I did not stumble across this movie in my teens, on late-night TV, or as some local channel's Sunday afternoon movie; I discovered The Crazies post-Dawn Of The Dead, so I knew what I was in for before the opening credits even rolled.
Night Of The Living Dead is laid back and stoned most of the time (much like Brad Pitt's character in True Romance) compared to the seething anger on display in The Crazies; whereas Night sought primarily to terrify, Romero's trademarked social commentary submerged and largely unself-conscious, The Crazies swats at any target wandering foolishly close enough.
The story, if you've never seen it (or its first, albeit unofficial, remake, the Dustin Hoffman-starring Outbreak), is this: a military bio-weapon infects a small, more-or-less isolated town; the citizens of said town go blood simple and attack anyone who's not been infected; the military surrounds the town in the hope of stopping the bio-weapon from escaping the town and infecting the world. The lead characters are the town's sheriff, his nurse wife, and the sheriff's best friend (played by Harold Wayne Jones, who showed up again in Romero's Knightriders).
(Also present is Lynn Lowry, previously blood-drunk in I Drink Your Blood, and again as a savagely-mauled prostitute in the Cat People remake. Ms. Lowry is the only original cast member with a role in The Crazies redux. Richard Liberty, who would figure more prominently and endearingly as mad scientist Dr. Logan in Day Of The Dead, here plays Lynn Lowry's dad, driven to incest by infection. Behind the camera is Bill Hinzman, first zombie on the scene in Night Of The Living Dead, acting as cinematographer, and Michael Gornick, who would take over as cinematographer on future Romero productions, as a sound tech.)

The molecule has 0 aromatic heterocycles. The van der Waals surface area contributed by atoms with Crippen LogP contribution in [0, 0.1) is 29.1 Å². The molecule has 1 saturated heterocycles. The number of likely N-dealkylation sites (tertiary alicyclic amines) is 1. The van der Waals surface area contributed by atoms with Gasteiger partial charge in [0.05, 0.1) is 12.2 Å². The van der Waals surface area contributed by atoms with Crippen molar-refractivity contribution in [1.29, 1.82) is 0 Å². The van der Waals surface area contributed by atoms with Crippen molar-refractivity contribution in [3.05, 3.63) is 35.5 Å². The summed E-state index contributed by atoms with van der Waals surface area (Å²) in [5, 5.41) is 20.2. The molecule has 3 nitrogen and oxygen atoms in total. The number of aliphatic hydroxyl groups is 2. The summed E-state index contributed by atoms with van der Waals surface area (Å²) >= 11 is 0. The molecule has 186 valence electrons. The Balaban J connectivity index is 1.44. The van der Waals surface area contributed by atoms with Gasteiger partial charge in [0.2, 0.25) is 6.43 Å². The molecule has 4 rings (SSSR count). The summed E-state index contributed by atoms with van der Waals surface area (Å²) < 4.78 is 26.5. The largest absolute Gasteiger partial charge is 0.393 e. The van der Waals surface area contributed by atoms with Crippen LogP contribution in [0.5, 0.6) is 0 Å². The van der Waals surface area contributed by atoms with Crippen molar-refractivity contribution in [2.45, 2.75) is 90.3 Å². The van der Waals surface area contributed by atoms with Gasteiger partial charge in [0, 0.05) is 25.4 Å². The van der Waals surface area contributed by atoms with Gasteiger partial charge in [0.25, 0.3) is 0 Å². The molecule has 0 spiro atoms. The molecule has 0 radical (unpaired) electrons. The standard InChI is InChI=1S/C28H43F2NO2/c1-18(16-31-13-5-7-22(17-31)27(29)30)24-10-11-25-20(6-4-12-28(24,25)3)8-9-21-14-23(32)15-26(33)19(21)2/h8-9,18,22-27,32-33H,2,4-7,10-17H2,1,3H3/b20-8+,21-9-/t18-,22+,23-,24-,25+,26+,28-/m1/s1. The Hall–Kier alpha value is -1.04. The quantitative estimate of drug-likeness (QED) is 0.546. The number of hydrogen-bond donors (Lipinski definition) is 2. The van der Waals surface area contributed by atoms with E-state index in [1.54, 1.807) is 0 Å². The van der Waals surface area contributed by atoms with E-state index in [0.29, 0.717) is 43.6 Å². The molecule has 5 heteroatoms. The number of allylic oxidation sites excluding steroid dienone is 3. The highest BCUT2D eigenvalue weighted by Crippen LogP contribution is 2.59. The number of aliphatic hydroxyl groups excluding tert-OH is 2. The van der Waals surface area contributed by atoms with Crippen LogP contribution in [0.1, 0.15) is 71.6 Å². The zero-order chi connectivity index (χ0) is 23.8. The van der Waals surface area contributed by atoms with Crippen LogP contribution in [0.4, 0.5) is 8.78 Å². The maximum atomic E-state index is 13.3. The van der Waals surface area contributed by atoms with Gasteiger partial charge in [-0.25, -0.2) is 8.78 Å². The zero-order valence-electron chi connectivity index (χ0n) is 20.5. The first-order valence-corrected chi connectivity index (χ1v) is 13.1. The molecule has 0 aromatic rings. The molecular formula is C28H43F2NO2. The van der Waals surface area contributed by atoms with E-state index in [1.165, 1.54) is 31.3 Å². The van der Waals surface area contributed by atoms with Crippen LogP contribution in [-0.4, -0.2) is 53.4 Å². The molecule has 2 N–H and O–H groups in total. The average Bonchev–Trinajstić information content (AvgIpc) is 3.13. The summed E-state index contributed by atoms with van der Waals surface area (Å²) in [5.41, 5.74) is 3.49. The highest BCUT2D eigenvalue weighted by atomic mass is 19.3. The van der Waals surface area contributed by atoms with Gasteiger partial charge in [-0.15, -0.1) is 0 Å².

The National Guard rolls into town on troop carriers and, having rounded up everyone into the local high school, begin rooting and looting through the townspeople's stuff. A priest self-immolates to protest parishioners being dragged from his church. With the Guardsmen behaving badly in the streets, the confined locals degenerating into toxin-induced savagery, the military muckie-mucks debating procedure over lunch, we, the audience, are left with only two beams of light to cut through the darkness and despair: Sheriff David (Will McMillan) and Dr. Watts (Richard France). Watts is on-site to whip up a cure for Trixie; the Sheriff, ironically, is the cure.
The fact that it is a fine film, with Romero putting to good use the things he'd discovered making Night, There's Always Vanilla, and Season Of The Witch, is likely why is was considered prime fodder for a remake. The fact that it is an obscure film in Romero's body of work (though hardly as obscure as the two preceding it) somehow reduces the crime of remaking it to a misdemeanor, unlike the first-degree rape perpetrated by the remakers of Day Of The Dead.
Remakes are, by definition, inferior products. We may, however, remain cautiously optimistic that The Crazies redux is, at least, providing Mr. Romero with a paycheck—decent enough that he will be able to continue making movies—if only to provide future re-makers something to remake.